• Bridging the Divide:
    Distance Learning Video Series

    In the spring of 2020, after schools announced the decision to finish the school year via distance learning, ACOE reached out to teachers across Alameda County to find how they were bridging the divide to connect with their students and provide instruction.

    The teachers gave endearing, candid and loving responses. We are so grateful to each educator for their time and work, and we are proud to share their perspectives on what the unprecedented moment meant for those working in education, students and families, and the wider community.

    We extend our appreciation to everyone who supported students during school campus closures – family members, educators, child nutrition professionals, custodial staff, child care providers, health care workers, and so many others. Thank you for your service to our young people.

Jamie Black Phillips knew that she wanted to provide learning opportunities for her students that were convenient for families to access during distance learning. The kindergarten teacher from Fremont Unified School District created a YouTube channel, Missus Phillips' Camp Kindergarten, where she could post lessons, like a unit on insects that showed the life cycle of a butterfly, culminating in one of her most popular videos featuring Mrs. Phillips dressed as a butterfly.

After 100 videos posted for her students, Mrs. Phillips reported that she won’t shy away from technology as a teaching tool anymore.

ACOE met Precious James, a 4th and 5th grade teacher in Oakland Unified School District, when she was named one of OUSD's 2019 Teachers of the Year. She was committed to guiding every student to gain a strong belief in themselves.

Her commitment to her students did not skip a beat when schools moved to distance learning. She found how to reach her students and bridge the divide that has widened for her students who didn't have consistent access to technology.

Ms. James made it work, and so did her students—in fact, they were excited to learn!

Kathy Maier, a music teacher from San Leandro Unified School District and SLUSD's 2019 Teacher of the Year, shared how this experience is deepening her appreciation for the relationships and collaborative learning built in the classroom.

Robin Wallace-London focused on the perks of distance learning. She found that her students at Fruitvale Academy, an ACOE-operated school for pregnant and parenting students, were able to stay connected even during the period they would typically be out of the classroom for maternity leave.

The tools and structures for meaningful distance learning weren’t in place from the beginning. Ms. Wallace-London says researching the resources available to meet the needs of teachers and students is a worthwhile investment, as we'll use these skills in the future, too.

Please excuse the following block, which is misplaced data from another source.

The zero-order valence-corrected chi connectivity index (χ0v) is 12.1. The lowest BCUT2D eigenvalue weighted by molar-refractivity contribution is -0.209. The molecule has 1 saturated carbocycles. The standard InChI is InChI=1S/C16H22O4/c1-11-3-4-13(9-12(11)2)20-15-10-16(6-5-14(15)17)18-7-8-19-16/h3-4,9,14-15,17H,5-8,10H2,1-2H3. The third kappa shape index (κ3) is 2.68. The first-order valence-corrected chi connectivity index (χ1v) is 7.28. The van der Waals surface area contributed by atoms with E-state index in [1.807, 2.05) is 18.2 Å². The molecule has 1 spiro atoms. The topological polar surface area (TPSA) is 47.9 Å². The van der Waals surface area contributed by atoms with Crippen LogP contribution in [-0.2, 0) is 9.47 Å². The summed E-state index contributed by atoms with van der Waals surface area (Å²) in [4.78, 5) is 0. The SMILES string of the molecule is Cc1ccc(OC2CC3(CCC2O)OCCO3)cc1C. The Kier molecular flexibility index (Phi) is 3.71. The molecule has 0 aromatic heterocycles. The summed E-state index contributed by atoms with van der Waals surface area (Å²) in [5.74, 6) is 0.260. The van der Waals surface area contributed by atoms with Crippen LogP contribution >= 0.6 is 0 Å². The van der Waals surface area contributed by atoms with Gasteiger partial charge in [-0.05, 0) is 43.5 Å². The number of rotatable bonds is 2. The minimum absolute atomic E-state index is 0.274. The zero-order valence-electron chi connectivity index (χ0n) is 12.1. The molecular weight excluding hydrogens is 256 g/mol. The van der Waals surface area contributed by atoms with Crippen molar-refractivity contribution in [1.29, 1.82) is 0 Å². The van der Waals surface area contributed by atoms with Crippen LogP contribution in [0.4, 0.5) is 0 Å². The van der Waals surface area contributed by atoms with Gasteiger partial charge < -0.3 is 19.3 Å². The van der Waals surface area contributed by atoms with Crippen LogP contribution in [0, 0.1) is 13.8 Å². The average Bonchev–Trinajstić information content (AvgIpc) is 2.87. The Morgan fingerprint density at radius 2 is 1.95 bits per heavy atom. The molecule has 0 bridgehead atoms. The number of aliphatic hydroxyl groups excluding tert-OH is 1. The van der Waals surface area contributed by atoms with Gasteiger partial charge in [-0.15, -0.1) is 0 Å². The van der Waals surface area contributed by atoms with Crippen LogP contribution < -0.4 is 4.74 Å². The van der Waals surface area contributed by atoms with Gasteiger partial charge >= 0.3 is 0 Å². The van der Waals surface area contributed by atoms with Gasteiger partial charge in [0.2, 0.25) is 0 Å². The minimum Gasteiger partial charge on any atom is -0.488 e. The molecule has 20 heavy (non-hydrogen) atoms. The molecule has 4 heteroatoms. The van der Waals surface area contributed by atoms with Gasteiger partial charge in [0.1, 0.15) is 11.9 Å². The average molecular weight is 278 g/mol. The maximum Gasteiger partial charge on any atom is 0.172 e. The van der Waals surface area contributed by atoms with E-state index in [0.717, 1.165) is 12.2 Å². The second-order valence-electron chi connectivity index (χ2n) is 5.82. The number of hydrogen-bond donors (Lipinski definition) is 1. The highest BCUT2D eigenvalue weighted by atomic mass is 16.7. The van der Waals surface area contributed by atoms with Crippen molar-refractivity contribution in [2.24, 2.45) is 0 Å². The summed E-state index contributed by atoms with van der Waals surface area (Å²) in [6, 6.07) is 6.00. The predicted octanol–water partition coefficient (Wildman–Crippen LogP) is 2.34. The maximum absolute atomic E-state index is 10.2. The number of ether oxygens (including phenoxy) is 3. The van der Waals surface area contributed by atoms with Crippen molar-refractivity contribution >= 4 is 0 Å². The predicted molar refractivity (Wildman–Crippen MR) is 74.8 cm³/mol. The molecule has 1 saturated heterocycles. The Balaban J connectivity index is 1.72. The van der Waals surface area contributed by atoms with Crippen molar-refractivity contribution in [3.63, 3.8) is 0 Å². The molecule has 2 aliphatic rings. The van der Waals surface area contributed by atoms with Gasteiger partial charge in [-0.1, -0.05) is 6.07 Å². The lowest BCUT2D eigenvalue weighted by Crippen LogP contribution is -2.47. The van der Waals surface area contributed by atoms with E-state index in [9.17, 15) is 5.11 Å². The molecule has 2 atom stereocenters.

Veronica Aguilar is a teacher at ACOE's Burke Academy, a county school for pregnant and parenting students. Many of her students navigated the COVID-19 pandemic and distance learning with formidable challenges. She stepped into their reality and to see how she could support them.

Catherine Brown is a 1st grade teacher in Dublin Unified School District and was the 2018 DUSD Teacher of the Year.

In addressing the challenges of distance learning, she offered her students creative learning opportunities. By finding a new way to run her classroom, she modeled resilience for her students. View the bonus video featuring Mrs. Brown’s globetrotting guinea pig!

Tontra Love is a transitional kindergarten teacher in Oakland Unified School District and was one of OUSD's 2019 Teachers of the Year. She stretched herself to adapt to distance instruction for her students, using new tools and gaining skills along the way.

Her perspective on what could be gained while facing the challenges of distance learning – such as adjusting priorities,and trying to find balance – was welcome. Ms. Love emphasized the opportunity to connect with our children and their education in a new way.

Jim Armstrong teaches students at the ACOE-operated Bridge Academy, an independent study program. The pandemic brought opportunities to find new tools and strengthen strategies to maintain a connection with students he doesn’t see every day. His students have really stepped up, prioritizing virtual meetings with Mr. Armstrong in their busy lives to keep up with schoolwork.

Mr. Armstrong values connection, whether with students or his broader community. He decided to buy a rocking chair for his front porch, a great place to chat with neighbors and make connections that are more important than ever.